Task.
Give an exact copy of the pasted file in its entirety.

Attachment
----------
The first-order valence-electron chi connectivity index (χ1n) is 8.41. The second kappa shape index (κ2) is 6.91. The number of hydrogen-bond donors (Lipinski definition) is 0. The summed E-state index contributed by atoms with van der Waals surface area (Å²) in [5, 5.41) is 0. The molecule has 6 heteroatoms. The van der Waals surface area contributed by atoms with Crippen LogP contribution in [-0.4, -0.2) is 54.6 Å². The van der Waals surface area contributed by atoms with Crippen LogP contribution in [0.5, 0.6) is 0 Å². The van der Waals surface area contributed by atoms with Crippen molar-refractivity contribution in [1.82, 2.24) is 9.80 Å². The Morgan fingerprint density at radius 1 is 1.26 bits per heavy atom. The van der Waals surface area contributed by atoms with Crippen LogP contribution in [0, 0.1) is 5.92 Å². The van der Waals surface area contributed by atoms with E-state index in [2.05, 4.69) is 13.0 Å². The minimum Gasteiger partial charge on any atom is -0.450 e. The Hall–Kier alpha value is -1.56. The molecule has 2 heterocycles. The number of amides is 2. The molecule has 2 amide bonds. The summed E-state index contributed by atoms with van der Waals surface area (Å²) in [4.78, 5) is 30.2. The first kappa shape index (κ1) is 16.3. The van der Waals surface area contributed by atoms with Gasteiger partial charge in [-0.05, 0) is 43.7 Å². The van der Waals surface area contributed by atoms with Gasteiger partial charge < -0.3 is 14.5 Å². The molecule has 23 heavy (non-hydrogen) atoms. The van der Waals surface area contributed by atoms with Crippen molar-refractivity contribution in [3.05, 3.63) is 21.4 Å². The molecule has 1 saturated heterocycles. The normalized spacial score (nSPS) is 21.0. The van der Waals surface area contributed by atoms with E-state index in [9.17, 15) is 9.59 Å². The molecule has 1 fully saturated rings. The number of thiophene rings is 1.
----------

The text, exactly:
The first-order valence-electron chi connectivity index (χ1n) is 8.41. The second kappa shape index (κ2) is 6.91. The number of hydrogen-bond donors (Lipinski definition) is 0. The summed E-state index contributed by atoms with van der Waals surface area (Å²) in [5, 5.41) is 0. The molecule has 6 heteroatoms. The van der Waals surface area contributed by atoms with Crippen LogP contribution in [-0.4, -0.2) is 54.6 Å². The van der Waals surface area contributed by atoms with Crippen LogP contribution in [0.5, 0.6) is 0 Å². The van der Waals surface area contributed by atoms with Crippen molar-refractivity contribution in [1.82, 2.24) is 9.80 Å². The Morgan fingerprint density at radius 1 is 1.26 bits per heavy atom. The van der Waals surface area contributed by atoms with Crippen LogP contribution in [0, 0.1) is 5.92 Å². The van der Waals surface area contributed by atoms with E-state index in [2.05, 4.69) is 13.0 Å². The minimum Gasteiger partial charge on any atom is -0.450 e. The Hall–Kier alpha value is -1.56. The molecule has 2 heterocycles. The number of amides is 2. The molecule has 2 amide bonds. The summed E-state index contributed by atoms with van der Waals surface area (Å²) in [4.78, 5) is 30.2. The first kappa shape index (κ1) is 16.3. The van der Waals surface area contributed by atoms with Gasteiger partial charge in [-0.05, 0) is 43.7 Å². The van der Waals surface area contributed by atoms with Gasteiger partial charge < -0.3 is 14.5 Å². The molecule has 23 heavy (non-hydrogen) atoms. The van der Waals surface area contributed by atoms with Crippen molar-refractivity contribution in [3.05, 3.63) is 21.4 Å². The molecule has 1 saturated heterocycles. The normalized spacial score (nSPS) is 21.0. The van der Waals surface area contributed by atoms with E-state index in [9.17, 15) is 9.59 Å². The molecule has 1 fully saturated rings. The number of thiophene rings is 1.